US dominating global arms trade – data
Sales of weapons and military services by the world’s top 100 arms makers totaled $597 billion last year, according to a report released by the Stockholm International Peace Research Institute (SIPRI) on Monday. US firms continued to dominate the market despite seeing their overall revenues fall, according to the watchdog.
The combined figure for the top 100 arms companies marked a year-on-year decline of 3.5%, but was still 14% higher than the total recorded in 2015.
US firms saw a combined decline of 7.9% to $302 billion, but still accounted for 51% of total arms revenue in 2022, with 42 American companies represented among the world’s top 100. The revenues of the 26 European weapons makers in the rankings saw a slight increase of 0.9% to $121 billion.
According to SIPRI, the global decrease was mainly due to diminished revenues among major weapons producers in the US, where the sector struggled with “supply chain issues and labor shortages” related to the coronavirus pandemic.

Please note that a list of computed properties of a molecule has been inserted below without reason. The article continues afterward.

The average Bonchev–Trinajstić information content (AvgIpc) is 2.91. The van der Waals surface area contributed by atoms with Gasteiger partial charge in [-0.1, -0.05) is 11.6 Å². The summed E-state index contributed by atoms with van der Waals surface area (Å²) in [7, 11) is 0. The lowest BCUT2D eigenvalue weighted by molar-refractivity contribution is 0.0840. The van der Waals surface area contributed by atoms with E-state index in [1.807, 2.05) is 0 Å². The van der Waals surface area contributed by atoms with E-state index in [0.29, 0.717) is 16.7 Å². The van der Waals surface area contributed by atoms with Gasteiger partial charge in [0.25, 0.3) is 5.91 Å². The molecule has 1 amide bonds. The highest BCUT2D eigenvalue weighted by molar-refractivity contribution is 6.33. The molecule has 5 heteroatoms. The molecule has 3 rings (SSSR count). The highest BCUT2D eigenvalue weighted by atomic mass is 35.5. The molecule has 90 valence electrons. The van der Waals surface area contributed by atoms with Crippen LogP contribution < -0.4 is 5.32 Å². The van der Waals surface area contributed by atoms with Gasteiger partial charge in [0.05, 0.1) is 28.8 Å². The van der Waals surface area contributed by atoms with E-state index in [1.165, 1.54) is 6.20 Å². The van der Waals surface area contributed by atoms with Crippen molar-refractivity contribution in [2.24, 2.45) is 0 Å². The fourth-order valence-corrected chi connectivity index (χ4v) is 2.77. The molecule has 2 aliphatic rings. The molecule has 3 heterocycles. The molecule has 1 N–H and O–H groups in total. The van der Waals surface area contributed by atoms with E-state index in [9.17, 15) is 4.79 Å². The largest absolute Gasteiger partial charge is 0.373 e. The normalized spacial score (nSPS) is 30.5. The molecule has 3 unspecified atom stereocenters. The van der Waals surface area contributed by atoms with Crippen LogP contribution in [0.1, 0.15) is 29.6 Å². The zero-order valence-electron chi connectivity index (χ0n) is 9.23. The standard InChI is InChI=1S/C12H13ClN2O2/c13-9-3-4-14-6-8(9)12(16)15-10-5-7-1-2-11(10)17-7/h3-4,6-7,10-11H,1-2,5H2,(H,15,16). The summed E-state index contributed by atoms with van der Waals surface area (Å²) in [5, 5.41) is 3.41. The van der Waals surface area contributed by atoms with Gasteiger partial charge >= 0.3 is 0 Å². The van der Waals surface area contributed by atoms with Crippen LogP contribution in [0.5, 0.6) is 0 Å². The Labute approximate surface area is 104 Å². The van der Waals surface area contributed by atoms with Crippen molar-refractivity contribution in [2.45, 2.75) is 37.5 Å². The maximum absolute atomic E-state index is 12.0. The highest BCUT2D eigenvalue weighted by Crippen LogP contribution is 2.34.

SIPRI highlighted that global weapons production has lagged behind demand, which sharply increased last year due to the Ukraine conflict and global geopolitical tensions.
Moreover, numerous countries placed orders for weapons and military services at the end of 2022, the revenue from which is only expected to be reflected in company accounts in two to three years’ time.
Arms makers in Asia and the Middle East saw their revenues increase significantly last year, according to SIPRI, which said this demonstrated “their ability to respond to increased demand within a shorter time frame.”
State-run Rostec and the United Shipbuilding Corporation were the only two Russian companies in SIPRI’s top 100. Their total income amounted to $20.8 billion, marking a 12% decline year-on-year.
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